Let’s discuss something bluntly.  You probably know about this summer’s “celebrity hacking” scandal:  naked selfies of several famous actresses were stolen from their online accounts, and these images spread quickly across the internet.

This is a massive ethical and moral problem on many different levels.  We could point fingers at many people:  the thieves who stole these private photographs, the young women who took these selfies, the many strangers who viewed these pictures for their own pleasure.  For quite a while, I have been bothered by this entire situation.  But today I gained some clarity on the issue.

I subscribe to a news magazine called The Week.  In its current issue, this magazine quotes a Vanity Fair interview with Jennifer Lawrence, the 24-year-old actress most famous for playing the role of Katniss Everdeen in the “Hunger Games” movies.  Jennifer is one of the victims of the aforementioned hacking scandal.

Let’s put aside Jennifer’s claim that the theft of her pictures is a “sex crime.”  Let’s put aside questions of whether or not she “deserved” this unwelcome attention.  I want to focus on one extremely illuminating detail from her interview with Vanity Fair.  Jennifer explains why she sent naked selfies to her boyfriend by saying this:

“I was in a loving relationship.  It was long-distance, and either your boyfriend is going to look at porn or look at you.”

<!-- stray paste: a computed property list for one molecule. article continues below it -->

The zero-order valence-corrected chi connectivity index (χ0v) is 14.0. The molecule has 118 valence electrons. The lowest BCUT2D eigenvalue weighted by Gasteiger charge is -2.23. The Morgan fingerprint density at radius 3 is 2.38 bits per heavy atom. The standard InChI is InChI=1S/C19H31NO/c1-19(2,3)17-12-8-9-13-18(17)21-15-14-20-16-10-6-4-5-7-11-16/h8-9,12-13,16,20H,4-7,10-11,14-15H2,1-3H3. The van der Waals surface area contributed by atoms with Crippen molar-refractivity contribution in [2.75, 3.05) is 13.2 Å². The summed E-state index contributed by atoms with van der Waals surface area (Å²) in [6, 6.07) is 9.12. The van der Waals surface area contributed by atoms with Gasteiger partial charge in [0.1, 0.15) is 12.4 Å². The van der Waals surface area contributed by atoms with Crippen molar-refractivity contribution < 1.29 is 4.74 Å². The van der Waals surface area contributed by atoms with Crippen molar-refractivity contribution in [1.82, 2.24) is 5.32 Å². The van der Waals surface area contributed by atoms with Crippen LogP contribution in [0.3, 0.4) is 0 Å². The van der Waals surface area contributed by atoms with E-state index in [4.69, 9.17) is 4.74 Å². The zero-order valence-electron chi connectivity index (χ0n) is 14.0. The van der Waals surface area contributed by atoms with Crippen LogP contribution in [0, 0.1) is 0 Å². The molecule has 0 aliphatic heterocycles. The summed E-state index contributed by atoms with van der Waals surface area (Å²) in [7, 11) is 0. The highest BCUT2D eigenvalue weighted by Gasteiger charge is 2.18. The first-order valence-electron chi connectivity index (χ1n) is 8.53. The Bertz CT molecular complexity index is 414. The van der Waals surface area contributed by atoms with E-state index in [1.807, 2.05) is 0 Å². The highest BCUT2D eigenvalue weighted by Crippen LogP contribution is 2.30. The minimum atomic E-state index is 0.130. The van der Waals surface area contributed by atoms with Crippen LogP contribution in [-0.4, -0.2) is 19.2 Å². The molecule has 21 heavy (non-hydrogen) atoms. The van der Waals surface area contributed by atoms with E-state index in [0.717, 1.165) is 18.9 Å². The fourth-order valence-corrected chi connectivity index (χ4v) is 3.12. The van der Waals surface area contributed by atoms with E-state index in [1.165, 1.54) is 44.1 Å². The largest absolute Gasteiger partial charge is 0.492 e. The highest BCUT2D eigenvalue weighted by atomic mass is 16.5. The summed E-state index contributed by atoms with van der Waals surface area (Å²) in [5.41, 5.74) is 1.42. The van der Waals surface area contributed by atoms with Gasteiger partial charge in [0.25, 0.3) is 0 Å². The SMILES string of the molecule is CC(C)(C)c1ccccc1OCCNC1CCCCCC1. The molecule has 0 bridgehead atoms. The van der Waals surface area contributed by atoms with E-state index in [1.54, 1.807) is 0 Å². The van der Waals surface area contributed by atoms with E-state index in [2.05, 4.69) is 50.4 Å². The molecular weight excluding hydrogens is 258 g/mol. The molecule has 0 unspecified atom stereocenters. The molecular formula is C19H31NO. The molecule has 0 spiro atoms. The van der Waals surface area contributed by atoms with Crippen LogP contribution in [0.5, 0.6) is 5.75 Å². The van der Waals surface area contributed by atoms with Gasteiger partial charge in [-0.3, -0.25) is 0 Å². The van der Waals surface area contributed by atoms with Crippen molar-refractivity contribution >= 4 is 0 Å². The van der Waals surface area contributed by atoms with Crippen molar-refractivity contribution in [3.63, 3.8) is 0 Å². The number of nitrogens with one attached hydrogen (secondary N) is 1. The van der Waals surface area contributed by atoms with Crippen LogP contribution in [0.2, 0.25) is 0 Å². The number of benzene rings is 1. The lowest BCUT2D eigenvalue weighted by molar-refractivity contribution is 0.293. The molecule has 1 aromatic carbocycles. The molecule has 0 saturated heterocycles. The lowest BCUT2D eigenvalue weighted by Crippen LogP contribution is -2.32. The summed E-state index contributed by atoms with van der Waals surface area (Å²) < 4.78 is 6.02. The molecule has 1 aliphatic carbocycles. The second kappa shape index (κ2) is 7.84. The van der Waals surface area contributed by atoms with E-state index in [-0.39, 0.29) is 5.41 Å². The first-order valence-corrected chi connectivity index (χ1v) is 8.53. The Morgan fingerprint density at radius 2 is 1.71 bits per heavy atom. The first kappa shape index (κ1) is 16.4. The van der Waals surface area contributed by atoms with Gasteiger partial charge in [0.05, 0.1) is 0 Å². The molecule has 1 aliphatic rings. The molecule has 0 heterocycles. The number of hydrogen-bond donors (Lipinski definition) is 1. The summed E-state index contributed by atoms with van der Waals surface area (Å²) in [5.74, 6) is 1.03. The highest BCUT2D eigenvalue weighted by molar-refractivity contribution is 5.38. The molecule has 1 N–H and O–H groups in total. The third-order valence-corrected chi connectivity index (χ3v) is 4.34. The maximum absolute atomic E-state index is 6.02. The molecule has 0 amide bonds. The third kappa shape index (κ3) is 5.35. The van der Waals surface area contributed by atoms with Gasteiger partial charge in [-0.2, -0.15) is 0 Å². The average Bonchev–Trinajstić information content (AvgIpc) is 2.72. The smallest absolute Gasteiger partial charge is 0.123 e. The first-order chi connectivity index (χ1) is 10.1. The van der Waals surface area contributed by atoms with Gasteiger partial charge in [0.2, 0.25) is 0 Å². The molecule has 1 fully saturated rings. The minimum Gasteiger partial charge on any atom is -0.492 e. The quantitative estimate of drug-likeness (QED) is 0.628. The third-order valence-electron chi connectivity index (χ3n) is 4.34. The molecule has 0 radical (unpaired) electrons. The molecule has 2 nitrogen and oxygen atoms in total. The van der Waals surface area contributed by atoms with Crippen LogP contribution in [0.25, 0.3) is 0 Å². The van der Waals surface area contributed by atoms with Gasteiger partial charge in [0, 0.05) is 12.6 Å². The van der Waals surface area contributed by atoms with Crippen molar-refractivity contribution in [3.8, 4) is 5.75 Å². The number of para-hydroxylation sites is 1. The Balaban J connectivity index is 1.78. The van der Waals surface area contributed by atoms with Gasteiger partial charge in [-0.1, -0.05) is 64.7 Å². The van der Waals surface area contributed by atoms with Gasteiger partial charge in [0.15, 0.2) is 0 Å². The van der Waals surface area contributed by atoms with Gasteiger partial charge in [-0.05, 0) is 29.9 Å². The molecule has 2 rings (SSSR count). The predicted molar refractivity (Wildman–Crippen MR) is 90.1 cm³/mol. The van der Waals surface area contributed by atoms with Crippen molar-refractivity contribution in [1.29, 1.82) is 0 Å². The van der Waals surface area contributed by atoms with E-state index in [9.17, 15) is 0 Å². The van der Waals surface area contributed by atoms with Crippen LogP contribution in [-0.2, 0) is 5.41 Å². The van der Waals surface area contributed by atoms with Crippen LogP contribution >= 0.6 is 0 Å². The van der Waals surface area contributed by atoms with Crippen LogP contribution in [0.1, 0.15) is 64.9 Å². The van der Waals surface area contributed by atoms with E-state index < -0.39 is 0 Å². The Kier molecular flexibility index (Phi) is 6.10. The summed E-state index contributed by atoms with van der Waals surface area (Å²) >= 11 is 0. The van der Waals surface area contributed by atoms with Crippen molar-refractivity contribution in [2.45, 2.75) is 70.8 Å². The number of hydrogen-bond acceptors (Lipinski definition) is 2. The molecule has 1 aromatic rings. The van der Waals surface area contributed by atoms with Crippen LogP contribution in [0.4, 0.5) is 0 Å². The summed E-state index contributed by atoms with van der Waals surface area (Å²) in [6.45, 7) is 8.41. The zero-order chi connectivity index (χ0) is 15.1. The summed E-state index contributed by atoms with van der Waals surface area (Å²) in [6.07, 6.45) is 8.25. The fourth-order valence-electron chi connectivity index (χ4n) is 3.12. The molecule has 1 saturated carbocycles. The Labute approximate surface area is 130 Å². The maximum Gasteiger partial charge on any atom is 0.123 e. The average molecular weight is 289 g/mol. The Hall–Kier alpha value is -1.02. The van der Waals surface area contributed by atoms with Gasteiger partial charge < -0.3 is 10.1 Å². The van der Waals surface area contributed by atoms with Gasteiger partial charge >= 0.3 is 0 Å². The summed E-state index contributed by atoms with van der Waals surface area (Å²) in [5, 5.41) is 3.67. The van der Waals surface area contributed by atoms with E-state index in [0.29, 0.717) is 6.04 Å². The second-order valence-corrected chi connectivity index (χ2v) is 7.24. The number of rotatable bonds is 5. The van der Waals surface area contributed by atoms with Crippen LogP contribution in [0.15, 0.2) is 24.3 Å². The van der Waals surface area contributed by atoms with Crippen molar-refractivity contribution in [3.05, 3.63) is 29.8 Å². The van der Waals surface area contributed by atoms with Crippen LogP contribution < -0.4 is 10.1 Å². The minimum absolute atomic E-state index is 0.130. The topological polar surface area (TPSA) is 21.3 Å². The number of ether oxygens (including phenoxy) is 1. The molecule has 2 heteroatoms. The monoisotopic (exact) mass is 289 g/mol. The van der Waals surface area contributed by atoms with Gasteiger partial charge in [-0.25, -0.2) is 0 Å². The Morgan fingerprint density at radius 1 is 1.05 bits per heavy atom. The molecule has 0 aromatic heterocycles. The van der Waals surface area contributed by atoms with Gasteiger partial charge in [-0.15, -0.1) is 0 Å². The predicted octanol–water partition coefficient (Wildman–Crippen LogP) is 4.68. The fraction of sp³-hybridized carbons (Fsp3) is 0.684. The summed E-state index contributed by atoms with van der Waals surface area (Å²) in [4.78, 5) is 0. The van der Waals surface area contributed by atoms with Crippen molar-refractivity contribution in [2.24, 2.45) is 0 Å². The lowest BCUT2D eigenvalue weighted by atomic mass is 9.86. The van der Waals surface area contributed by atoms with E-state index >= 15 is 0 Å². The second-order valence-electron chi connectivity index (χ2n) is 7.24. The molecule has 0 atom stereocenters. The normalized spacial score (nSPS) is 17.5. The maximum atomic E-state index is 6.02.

Read the last phrase of that quote again.  What kind of sexual culture do we tolerate that brings young women to believe such a statement?

The true evil revealed by the celebrity hacking scandal is that our culture believes men must satisfy their sexual desires in any way possible.  Since they must, they will.  And since they will, they may as well find that satisfaction in “appropriate” ways.  This perspective absolves men of any responsibility for their own behavior, and it cheapens human sexuality, which God intends for higher purposes than satisfaction of impulses.

Either your boyfriend is going to look at porn or look at you?  Why do we assume that he has to look at all?  Is there no other way?  Is there no better way?

It is time for us to stop believing the lie that “boys will be boys.”  It is time for us to reject the ideas that viewing pornography is natural, that the female body is meant to be seen indiscriminately, and that women must do whatever it takes to satisfy their boyfriends’ sexual desires.  It is time for us to call men (and women) to exercise self-control.

I understand where Jennifer Lawrence and her boyfriend are coming from.  I am a 34-year-old man who has been married for nine years.  Tara and I did the long-distance dating thing for two years before our wedding.  We know that self-control is possible.  And self-control has led us into a healthy and safe relationship that will last our entire lives.

Women, keep your clothes on.  Put your cameras down.  If you believe that your boyfriends must choose between pornography and you, then both you and your boyfriends need to mature.

Men, stop viewing pornography.  Stop the online image searches.  Stop “reading” swimsuit magazines.  Stop asking your girlfriend to send naked selfies to you.  Stop supporting the many ways that our culture misuses the female body.  Learn the art of self-control.

I made a covenant with my eyes not to look lustfully at a young woman.  For what is our lot from God above, our heritage from the Almighty on high?  Is it not ruin for the wicked, disaster for those who do wrong?  Does he not see my ways and count my every step? (Job 31:1-4 NIV)

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